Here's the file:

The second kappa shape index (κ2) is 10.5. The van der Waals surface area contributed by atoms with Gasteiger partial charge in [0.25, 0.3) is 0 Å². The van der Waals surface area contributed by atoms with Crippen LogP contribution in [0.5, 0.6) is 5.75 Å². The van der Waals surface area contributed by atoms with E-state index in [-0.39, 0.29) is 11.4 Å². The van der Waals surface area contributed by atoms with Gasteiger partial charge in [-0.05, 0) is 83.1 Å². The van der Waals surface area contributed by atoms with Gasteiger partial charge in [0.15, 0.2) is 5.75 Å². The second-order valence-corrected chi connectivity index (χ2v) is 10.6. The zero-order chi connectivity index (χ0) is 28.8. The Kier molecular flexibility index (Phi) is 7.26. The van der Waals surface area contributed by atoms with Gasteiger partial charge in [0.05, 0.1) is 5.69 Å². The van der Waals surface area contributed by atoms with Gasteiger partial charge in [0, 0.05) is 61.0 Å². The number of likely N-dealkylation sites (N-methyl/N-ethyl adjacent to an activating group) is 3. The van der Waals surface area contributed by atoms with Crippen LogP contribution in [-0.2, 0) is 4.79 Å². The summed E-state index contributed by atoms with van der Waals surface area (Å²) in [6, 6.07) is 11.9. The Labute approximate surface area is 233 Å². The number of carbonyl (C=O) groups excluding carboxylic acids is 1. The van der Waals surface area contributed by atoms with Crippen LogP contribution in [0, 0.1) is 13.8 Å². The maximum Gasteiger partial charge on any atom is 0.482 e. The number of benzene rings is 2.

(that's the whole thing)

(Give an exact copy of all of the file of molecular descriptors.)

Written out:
The second kappa shape index (κ2) is 10.5. The van der Waals surface area contributed by atoms with Gasteiger partial charge in [0.25, 0.3) is 0 Å². The van der Waals surface area contributed by atoms with Crippen LogP contribution in [0.5, 0.6) is 5.75 Å². The van der Waals surface area contributed by atoms with E-state index in [-0.39, 0.29) is 11.4 Å². The van der Waals surface area contributed by atoms with Gasteiger partial charge in [-0.05, 0) is 83.1 Å². The van der Waals surface area contributed by atoms with Gasteiger partial charge in [0.15, 0.2) is 5.75 Å². The second-order valence-corrected chi connectivity index (χ2v) is 10.6. The zero-order chi connectivity index (χ0) is 28.8. The Kier molecular flexibility index (Phi) is 7.26. The van der Waals surface area contributed by atoms with Gasteiger partial charge in [0.05, 0.1) is 5.69 Å². The van der Waals surface area contributed by atoms with Gasteiger partial charge in [0, 0.05) is 61.0 Å². The number of likely N-dealkylation sites (N-methyl/N-ethyl adjacent to an activating group) is 3. The van der Waals surface area contributed by atoms with Crippen LogP contribution in [-0.2, 0) is 4.79 Å². The summed E-state index contributed by atoms with van der Waals surface area (Å²) in [6, 6.07) is 11.9. The Labute approximate surface area is 233 Å². The number of carbonyl (C=O) groups excluding carboxylic acids is 1. The van der Waals surface area contributed by atoms with Crippen LogP contribution in [0, 0.1) is 13.8 Å². The maximum Gasteiger partial charge on any atom is 0.482 e. The number of benzene rings is 2.